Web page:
Once you got to Mount Hamilton the park was located 8 miles in on a winding road; there were no signs so the would time I was driving I was not sure I was going the right way but eventually I came to the entrance of the park/campground.
IT WAS FRIGGIN’ COLD! coming from San Diego I was worried that it was going to be hot by the time the race started at 8:00AM but boy was I wrong. People were grouped like teenagers in the yard just before class started or in line at the restrooms; all hugging and rubbing themselves in attempts to stay warm. I was no different standing in the sun light hoping for it to provide just a little warmth.
I was tired but would soon forget the fatigue I felt, excitement and anticipation of the race replacing it. It was 20 minutes from the Half Marathon start time and I spent my time people watching. You know at every race there is that guy… The guy who dresses up like a ‘pro’ and articulates their bodies in ways bodies were not meant to; sort of a hybrid of Karate, Yoga and Jedi stretching and motions. Man he looked fast… and got lots of attention.
This being my first Trail Run and first Half Marathon I was not entirely sure what to expect; I thought that I was well prepared for the task at hand; I would find out soon, very soon how wrong I was. I will tell you that it was nothing like I expected, rather it was the hardest race I have ever taken part in.
When the announced the start of the race I tried to stay in the back because I planned to start the race at a 11 minute mile pace and didn’t want to slow other runners down, but it seemed like people kept going behind where I was rather then in front of me. I’m guessing I ended up in the chute about mid-point. As we all started ‘trotting’ off I found that I was soon at a 9 min mile pace, way faster then I wanted to be and way faster then my normal pace; but I was stuck in the pack. The dust was unbelievable! the movements of bodies and feet in front of me created a cloud of dust and stuck to you, any sweat turned it into a fine paste. I would find out latter that the dust was so fine it penetrated both my shoes and socks, when I took off my socks it looked as though I had run bare foot. I moved as far as I could to the right so I could slow down some and it was at about that time we hit the first hill.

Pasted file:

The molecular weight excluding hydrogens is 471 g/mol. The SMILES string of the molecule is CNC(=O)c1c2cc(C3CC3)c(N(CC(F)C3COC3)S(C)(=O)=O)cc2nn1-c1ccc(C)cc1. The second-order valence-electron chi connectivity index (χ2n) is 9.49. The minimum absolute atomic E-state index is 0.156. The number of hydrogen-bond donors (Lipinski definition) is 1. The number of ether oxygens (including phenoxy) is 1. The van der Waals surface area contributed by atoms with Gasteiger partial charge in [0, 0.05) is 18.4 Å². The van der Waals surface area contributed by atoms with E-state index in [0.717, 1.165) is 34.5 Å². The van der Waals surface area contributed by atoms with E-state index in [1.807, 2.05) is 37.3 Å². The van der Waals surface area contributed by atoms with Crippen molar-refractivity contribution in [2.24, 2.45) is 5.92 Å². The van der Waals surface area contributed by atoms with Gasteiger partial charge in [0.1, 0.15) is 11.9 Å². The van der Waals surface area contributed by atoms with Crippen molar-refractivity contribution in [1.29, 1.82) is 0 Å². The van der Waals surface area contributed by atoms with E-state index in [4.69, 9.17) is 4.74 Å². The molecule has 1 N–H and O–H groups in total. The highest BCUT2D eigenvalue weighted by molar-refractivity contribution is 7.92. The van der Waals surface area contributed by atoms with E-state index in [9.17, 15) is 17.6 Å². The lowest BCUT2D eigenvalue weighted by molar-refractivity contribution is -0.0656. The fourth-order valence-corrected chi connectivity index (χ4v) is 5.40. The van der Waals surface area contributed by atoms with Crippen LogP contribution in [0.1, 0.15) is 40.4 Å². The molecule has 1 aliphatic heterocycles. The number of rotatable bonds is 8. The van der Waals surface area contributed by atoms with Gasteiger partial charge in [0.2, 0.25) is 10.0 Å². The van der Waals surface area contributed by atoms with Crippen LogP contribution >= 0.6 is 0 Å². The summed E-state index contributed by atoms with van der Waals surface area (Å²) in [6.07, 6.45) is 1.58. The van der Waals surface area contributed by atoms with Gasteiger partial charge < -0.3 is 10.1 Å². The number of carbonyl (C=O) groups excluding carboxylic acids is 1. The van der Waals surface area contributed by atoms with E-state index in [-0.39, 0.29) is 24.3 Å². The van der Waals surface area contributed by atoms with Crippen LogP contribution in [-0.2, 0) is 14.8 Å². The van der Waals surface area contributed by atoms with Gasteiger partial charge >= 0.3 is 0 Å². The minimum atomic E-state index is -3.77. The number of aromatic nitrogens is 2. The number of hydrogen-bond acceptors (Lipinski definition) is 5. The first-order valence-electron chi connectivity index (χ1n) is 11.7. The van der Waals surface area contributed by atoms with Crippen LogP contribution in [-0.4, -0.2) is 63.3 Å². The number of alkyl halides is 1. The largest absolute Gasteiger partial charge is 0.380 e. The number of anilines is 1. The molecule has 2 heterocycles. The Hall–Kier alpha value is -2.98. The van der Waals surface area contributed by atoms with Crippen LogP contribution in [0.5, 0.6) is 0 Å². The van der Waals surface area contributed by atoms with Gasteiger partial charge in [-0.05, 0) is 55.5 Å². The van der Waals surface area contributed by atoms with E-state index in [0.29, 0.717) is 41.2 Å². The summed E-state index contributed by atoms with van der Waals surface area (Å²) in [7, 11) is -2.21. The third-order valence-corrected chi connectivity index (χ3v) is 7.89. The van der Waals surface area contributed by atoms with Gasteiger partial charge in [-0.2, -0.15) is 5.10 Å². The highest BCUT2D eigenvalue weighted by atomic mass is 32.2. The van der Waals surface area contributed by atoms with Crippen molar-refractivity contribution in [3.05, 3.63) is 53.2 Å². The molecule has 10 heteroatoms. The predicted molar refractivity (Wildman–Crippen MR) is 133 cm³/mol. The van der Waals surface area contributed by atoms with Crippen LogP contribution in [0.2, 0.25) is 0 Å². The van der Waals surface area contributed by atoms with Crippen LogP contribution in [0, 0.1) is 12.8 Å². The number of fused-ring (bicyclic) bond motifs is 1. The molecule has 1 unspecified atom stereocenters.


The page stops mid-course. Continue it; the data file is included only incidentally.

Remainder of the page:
It was then I realized that I had under estimated this race; the hill got so steep I found myself hiking rather then running and I hadn’t even hit the 2 mile mark!; I ran as often as I could to get up this hill. The first two miles of this race was already murderous and I was so happy to see the first aid station and the down hill just beyond it.
The problem with going down, I would learn, is that eventually you have to go up again. The up and down repeated itself throughout trail run, not unexpected but defiantly challenging. Mile 3 a older gentleman passed me; I would later pass him and he in turn would pass me.
Just before mile 7 the injury I got from the massage I wrote about in my last posting reared its ugly head. The pain in my left leg just above the heel and ankle join made itself well known; not so bad I couldn’t run but bad enough where my body started to compensate adding more work to my right leg. This in turn started to make my right ankle ache. I wasn’t going to let it stop me so I tried as best I could put it out of my mind. I did seem to get a little better as I raced on, but that could have just been my mind redirecting the pain.
Between mile 7 and 8 I caught up to the older gentleman again, this time on a path only wide enough for one person. He started to make room for me to go past him but the lactic acid in my legs going up this hill had to be the same as his and I said to him; “Don’t worry about me, you’re my hero!” we walk and ran like this for most of the hill and when I felt recovered enough I took the lead. I wouldn’t see him again until after the race. Mile nine I started passing people who I had seen with the lead pack at the start of the race. Into mile 10 I was alone; I couldn’t see anyone behind me or in front of me. I seemed to like this better I don’t know why, I seem to be distracted when running around others. My performance seemed to improve and I was able to pick my pace up just a bit.
Mile 12 at trail guide said “Good Job! you at mile 5!” jokingly that made me laugh. When I hit 13 miles I was jazzed my brain kept thinking .10 miles left but I knew I had .50 miles left as they told us at the starting line the course was 13.5 miles not 13.1. This played with my mind and I just couldn’t seem to get the energy up to break into a sprint the last .20 mile.
Coming across the finish line I had hope my family made it up to cheer me on because I felt accomplished but no such luck. I crossed the finish line in 13.5 miles , 2:36.20 minutes an average pace of 11:34/mile; Overall Finish 94th of 160 runners, Age group 7th of 11 runners.
Although this was the hardest run I have done I would have to say it was the most rewarding; I earned those positions and am okay with where I finished. I’ll do much better next time now that I’ve done one.